INDIANAPOLIS/NEW YORK (September 22, 2011 – WTHR-TV and NBC Today) —Following an investigative report by Indiana TV station WTHR on “hot trucks” carrying unrefrigerated perishables to grocery stores and restaurants, Indiana police are calling for change. The station’s report led to national exposure of the problem, as well, with NBC’s Today Show airing a segment on its own hot trucks investigation this morning.
According to the WTHR “13 Investigates” report, the problem is commercial food delivery trucks carrying perishable food at dangerous temperatures. Beef, pork, chicken, eggs, milk, and produce – 13 Investigates found all of it being transported in trucks without proper refrigeration. "It's just not working properly and it had approximately a 94.7 degree reading at the time of the traffic stop," explained Indiana State Police trooper Ashley Hart, standing next to a hot truck she pulled over along Interstate 65 near Lafayette. The truck was carrying raw meat, eggs and produce from a warehouse in Chicago to restaurants in Indianapolis.
13 Investigates first exposed the problem in July as state police partnered with local health departments to keep spoiled food from hot trucks off Hoosier dinner plates. Since then, the danger has not gone away. “The problem is growing,” said Andrews. “It’s not just a few as we may have initially thought. It looks like it’s quite prevalent and it’s just growing. I think it’s a huge issue...There have to be people getting sick from some of the food products that are being transported. It’s very, very scary.”
The report cited a legal loophole that results in most food trucks never being inspected. Health inspectors are not allowed to stop a moving food truck to inspect it. State motor carrier inspectors can pull a truck over, but if they find dangerous food inside, they have no authority to do anything about it, according to Andrews.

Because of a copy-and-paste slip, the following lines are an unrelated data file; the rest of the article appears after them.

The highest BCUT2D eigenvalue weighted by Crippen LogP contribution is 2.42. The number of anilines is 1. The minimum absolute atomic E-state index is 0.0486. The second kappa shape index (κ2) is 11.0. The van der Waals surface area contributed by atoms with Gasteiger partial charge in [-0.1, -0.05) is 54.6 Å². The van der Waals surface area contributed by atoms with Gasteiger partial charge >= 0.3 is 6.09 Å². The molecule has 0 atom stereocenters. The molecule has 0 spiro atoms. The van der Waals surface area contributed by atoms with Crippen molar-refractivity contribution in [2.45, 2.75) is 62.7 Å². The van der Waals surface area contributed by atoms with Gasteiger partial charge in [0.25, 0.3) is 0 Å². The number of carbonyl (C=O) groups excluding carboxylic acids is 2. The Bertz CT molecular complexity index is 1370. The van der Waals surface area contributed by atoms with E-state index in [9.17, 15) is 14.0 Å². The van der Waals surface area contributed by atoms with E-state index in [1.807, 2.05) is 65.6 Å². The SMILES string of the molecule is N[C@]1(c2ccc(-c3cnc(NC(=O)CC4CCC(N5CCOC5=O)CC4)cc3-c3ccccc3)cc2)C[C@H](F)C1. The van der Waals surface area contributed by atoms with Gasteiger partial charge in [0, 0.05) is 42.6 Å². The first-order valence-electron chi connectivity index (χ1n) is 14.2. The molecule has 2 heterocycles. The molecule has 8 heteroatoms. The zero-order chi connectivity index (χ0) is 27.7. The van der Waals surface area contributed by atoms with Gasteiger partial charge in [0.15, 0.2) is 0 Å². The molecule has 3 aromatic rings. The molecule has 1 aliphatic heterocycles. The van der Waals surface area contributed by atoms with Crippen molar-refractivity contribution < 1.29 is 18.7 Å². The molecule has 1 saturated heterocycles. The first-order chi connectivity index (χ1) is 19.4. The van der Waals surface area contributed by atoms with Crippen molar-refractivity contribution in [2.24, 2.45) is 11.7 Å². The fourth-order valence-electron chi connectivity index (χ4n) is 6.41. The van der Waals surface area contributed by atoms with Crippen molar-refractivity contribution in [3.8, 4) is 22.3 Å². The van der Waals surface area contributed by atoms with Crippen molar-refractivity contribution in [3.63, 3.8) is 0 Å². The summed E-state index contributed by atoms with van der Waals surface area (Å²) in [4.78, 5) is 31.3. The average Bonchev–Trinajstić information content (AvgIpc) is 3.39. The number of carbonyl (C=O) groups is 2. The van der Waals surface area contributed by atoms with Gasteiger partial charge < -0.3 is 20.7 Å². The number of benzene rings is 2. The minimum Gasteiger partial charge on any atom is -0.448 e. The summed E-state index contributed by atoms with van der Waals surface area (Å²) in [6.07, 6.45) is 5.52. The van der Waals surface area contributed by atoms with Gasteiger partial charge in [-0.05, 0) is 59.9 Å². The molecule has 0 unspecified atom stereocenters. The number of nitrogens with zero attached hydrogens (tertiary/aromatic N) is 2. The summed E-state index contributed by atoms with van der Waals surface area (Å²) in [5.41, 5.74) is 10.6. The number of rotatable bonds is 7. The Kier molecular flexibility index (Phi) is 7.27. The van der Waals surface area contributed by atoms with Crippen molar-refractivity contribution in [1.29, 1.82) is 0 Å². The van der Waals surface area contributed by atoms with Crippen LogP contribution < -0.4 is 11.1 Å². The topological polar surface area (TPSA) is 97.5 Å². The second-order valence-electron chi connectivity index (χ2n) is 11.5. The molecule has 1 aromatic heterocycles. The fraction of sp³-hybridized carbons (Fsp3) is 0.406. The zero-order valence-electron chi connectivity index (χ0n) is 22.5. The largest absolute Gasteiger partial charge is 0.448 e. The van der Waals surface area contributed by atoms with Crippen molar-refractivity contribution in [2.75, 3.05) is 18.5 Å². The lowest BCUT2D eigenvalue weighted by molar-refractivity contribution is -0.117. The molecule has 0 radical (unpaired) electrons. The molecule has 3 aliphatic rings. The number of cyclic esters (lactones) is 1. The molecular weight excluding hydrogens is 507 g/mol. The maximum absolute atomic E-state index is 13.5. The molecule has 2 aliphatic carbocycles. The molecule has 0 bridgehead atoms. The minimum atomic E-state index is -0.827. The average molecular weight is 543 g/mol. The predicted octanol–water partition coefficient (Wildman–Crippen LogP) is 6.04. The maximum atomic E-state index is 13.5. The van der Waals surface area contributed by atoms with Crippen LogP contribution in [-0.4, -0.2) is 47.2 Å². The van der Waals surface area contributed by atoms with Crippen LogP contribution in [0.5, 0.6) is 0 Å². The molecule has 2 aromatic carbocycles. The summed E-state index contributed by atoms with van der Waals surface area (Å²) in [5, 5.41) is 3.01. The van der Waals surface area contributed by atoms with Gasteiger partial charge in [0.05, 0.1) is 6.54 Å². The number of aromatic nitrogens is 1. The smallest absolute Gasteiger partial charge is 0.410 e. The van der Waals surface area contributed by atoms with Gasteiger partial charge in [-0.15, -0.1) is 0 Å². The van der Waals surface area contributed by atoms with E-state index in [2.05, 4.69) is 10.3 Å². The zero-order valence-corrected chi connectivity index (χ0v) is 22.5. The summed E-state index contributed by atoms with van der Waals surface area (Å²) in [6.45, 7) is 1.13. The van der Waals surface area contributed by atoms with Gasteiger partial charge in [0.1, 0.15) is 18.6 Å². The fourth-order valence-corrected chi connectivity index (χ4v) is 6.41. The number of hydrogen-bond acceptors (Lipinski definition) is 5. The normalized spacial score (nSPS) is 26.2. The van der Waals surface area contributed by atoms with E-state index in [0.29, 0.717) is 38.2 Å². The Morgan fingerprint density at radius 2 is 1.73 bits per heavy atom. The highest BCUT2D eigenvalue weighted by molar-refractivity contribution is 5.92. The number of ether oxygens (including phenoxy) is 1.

The NBC Today Show report on hot trucks, which put the issue in front of a national audience, found two of four trucks stopped on one day to have no refrigeration or refrigeration units not working. Raw chicken, seafood, beef and other perishables bound for local restaurants were found to be held at well over 60 degrees. Click here to view the full Today Show report.
In direct response to NBC’s coverage, IFDA submitted a statement to The Today Show. It reads as follows: “Reputable foodservice distributors make food safety a top priority, in part, by ensuring cold chain integrity. This extends from the sourcing, receipt and storage of product to delivering that product to a restaurant’s walk-in cooler or freezer. We strongly recommend that foodservice operators know who they are buying from. They should be familiar with their distributor’s food safety program, including cold chain practices, to ensure product safety and their distributor’s compliance with government safety requirements. Cost should not be the only criteria that foodservice operators use in determining the distributor they use – food safety practices have to be a top priority as well.”